• Youth Culture and the Politics of Youth in 1960s Cuba

      Luke, Anne (University of Wolverhampton, 2007)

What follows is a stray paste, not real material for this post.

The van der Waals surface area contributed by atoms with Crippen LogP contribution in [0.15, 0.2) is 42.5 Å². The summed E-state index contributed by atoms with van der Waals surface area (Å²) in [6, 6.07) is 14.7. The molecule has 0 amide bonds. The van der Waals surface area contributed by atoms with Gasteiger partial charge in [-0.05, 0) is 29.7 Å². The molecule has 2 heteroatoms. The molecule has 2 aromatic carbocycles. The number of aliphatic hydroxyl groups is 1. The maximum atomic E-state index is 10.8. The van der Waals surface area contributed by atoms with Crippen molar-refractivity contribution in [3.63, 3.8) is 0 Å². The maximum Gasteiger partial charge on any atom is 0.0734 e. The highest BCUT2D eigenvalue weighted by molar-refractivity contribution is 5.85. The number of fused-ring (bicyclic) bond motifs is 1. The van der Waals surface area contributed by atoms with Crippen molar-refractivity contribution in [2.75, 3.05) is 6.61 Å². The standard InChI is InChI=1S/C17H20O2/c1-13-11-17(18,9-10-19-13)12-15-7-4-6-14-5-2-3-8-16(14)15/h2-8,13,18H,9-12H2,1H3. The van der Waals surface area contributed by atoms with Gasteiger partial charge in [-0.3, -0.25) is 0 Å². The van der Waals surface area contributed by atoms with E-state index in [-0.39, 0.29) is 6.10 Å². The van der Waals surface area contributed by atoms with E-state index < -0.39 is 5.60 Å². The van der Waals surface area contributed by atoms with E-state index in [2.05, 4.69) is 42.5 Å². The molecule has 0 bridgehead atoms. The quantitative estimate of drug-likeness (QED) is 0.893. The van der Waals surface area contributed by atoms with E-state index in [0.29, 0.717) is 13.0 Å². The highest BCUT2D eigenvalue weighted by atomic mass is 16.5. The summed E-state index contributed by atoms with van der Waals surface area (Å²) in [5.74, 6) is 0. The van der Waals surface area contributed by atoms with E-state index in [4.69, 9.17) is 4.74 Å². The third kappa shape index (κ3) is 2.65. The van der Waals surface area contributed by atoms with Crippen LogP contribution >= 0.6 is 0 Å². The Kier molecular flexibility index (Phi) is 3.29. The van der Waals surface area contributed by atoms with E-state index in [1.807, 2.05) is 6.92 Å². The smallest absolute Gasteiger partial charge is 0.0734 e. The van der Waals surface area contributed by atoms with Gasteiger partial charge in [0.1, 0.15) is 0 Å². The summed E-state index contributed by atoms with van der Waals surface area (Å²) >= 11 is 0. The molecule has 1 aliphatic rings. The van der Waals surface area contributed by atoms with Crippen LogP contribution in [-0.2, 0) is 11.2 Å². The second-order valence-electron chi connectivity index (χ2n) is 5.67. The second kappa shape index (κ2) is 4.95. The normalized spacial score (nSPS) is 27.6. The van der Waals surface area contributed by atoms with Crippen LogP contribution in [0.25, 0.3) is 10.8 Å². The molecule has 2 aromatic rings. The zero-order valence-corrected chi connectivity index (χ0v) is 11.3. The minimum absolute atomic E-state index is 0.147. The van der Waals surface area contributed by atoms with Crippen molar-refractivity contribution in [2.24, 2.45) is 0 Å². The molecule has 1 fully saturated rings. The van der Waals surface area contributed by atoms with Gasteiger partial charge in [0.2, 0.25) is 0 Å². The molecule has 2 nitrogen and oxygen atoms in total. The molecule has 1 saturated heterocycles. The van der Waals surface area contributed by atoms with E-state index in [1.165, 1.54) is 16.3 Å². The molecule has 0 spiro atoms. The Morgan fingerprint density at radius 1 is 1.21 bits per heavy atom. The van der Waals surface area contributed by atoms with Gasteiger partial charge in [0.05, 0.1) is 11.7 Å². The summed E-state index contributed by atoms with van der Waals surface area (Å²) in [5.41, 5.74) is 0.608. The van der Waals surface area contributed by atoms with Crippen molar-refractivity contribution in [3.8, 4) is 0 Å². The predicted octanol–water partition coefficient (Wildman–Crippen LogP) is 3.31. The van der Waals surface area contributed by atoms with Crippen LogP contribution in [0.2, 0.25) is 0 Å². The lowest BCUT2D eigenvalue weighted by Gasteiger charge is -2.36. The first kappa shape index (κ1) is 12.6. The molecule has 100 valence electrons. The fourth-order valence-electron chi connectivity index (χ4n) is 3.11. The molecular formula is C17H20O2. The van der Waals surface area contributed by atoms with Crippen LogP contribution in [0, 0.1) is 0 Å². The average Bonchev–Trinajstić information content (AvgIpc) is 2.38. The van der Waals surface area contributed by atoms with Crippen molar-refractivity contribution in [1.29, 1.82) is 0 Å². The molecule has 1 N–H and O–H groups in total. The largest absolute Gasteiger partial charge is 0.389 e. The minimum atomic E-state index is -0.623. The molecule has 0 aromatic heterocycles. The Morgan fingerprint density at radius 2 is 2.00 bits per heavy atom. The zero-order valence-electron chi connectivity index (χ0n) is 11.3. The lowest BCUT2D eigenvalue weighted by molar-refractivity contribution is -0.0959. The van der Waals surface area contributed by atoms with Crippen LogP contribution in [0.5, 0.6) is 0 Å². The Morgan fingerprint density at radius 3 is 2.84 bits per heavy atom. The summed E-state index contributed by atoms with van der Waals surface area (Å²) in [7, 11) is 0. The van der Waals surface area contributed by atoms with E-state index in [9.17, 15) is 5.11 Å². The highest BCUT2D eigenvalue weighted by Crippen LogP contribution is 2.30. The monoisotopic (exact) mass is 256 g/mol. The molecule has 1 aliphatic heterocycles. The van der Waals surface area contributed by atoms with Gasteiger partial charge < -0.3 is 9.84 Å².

The triple coordinates of youth, the Sixties and the Cuban Revolution interact to create a rich but relatively unexplored field of historical research. Previous studies of youth in Cuba have assumed a separation between young people and the Revolution, and either objectify young people as units that could be mobilized by the Revolution, or look at how young people deviated from the perceived dominant ideology of the Revolution. This study contends that, rather than being passive in the face of social and material change, young people in 1960s Cuba were active agents in that change, and played a role in defining what the Revolution was and could become. The model built here to understand young people in 1960s Cuba is based on identity theory, contending that youth identity was built at the point where young people experienced – and were responsible for forging – an emerging dominant culture of youth. The latter entered Cuban consciousness and became, over the course of the 1960s, a part of the dominant national-revolutionary identity. It was determined by three factors: firstly, leadership discourse, which laid out the view of what youth could, should or must be within the Revolution, and also helped to forge a direct relationship between the Revolution and young people; secondly, policy initiatives which linked all youth-related policy to education, therefore linking policy to the radical national tradition stemming from Martí; and thirdly, influence from outside Cuba and the ways in which external youth movements and youth cultures interplayed with Cuban culture. Through these three, youth was in the ascendancy, but, where young people challenged the positive picture of youth, moral panics ensued. Young people were neither inherent saints nor accidental sinners in Cuba in the 1960s, and sought multiple ways in which to express themselves. Firstly, they played their role as activists through the youth organisations, the AJR and the UJC. These young people were at the cutting edge of the canonised vision of youth, and consequently felt burdened by a failure to live up to such an ideal. Secondly, through massive voluntary participation in building the Revolution, through the Literacy Campaign, the militias and the aficionados groups, many young people in the 1960s internalised the Revolution and developed a revolutionary consciousness that defines their generation today. Finally, at the margin of the definition of what was considered revolutionary sat young cultural producers – those associated with El Puente, Caimán Barbudo and the Nueva Trova, and their audience – who attempted to define and redefine what it meant to be young and revolutionary. These groups all fed the culture of youth, and through them we can start to understand the uncertainties of being young, revolutionary and Cuban in this effervescent and convulsive decade.